Indeed, but there was nevertheless a connection between the film and the book. The film was an intellectual construction in which puzzle pieces had to be put together. The book, like the film, was called The Other Europe,6 and the contract covered both. I wrote the book immediately after filming,while we were editing it, drawing on the two years of fieldwork and the one hundred interviews conducted. The book was to come out at the same time as the film. So the deadline was very short, which which helps to concentrate the mind and was fortunate given what happened in the months that followed. In retrospect, it is probably the best thing I have written, I wrote it in one go, without worrying about footnotes. I had everything in my head. The structure of the book was the same as that of the film. I spent two years traveling around the region (at no cost to my academic base at CERI-Sciences po!), and the result is a book which is still on the reading lists of the better American and English universities.7


What is the future for the archives?

The archives will gradually be made available and used by scholars and institutions that are interested. Some will focus on material pertinent to their own country, but it can also be integrated into a broader regional perspective.

In Prague, on the 30th anniversary of the “Velvet Revolution”, the Havel library organised an event associated with the return of the archives. They screened the first part of the film, followed by extracts from certain interviews. They began with Havel, of course, followed by a debate with the audience; another screening was for students from the FAMU film school, i.e. for young people who were not born in 1989. Some of them discovered their history (and often their ignorance!), others revived memory debates about the old regime…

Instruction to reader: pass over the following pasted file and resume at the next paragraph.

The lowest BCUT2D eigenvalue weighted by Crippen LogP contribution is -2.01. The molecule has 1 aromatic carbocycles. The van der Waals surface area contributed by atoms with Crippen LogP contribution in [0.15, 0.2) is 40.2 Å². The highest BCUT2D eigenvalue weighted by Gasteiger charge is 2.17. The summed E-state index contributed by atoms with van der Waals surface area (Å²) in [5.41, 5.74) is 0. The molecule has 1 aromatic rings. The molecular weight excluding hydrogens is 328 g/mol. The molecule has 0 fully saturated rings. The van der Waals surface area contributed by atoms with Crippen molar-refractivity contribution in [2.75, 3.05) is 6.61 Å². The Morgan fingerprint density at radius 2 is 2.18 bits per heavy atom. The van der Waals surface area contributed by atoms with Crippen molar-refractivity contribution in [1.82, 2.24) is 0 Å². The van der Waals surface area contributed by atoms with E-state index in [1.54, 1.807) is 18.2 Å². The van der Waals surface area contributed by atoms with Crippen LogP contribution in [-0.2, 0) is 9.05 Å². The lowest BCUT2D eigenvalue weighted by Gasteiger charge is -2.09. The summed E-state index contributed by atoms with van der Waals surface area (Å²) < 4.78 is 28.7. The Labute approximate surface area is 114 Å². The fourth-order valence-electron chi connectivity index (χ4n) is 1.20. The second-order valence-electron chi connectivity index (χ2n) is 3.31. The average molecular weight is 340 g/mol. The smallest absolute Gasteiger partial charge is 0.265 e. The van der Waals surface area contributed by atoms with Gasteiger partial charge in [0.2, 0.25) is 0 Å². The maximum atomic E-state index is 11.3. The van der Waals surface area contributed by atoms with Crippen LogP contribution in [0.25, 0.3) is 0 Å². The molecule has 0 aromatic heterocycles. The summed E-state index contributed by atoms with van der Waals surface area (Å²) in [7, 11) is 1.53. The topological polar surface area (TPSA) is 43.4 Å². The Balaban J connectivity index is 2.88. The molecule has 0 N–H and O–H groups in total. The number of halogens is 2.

It may look like ancient history, but his turn of events means that the film was given a new lease of life, and so were the archives.

I think that the main issues raised by revisiting all that come down to the question of how do we do research on and in authoritarian regimes? Our colleague Fariba Adelkhah is today under house arrest, having been in prison in Tehran for simply wanting to do her job as a researcher. It is not without risks.

I was aware of these, admittedly limited, risks at the time, throughout my travels, even though they were not the same as our colleague faces in Iran. When you arrived at Warsaw airport in 1987, there were two police officers waiting for you. Everybody disembarked, and you were subject to a total body search, all the books and publications you were carrying were confiscated. I still have the list! You were constantly under pressure. At midnight someone came to knock on your hotel room door, supposedly “just to check you were there”. As soon as you arrived, they were watching you and wanted you to know it. When you left Warsaw, it was the same thing again. You were blocked, searched, interrogated. The aeroplane was blocked on the runway, and eventually left 40 minutes late. All that simply to intimidate, and this was one of the countries that was then considered the most open in the region.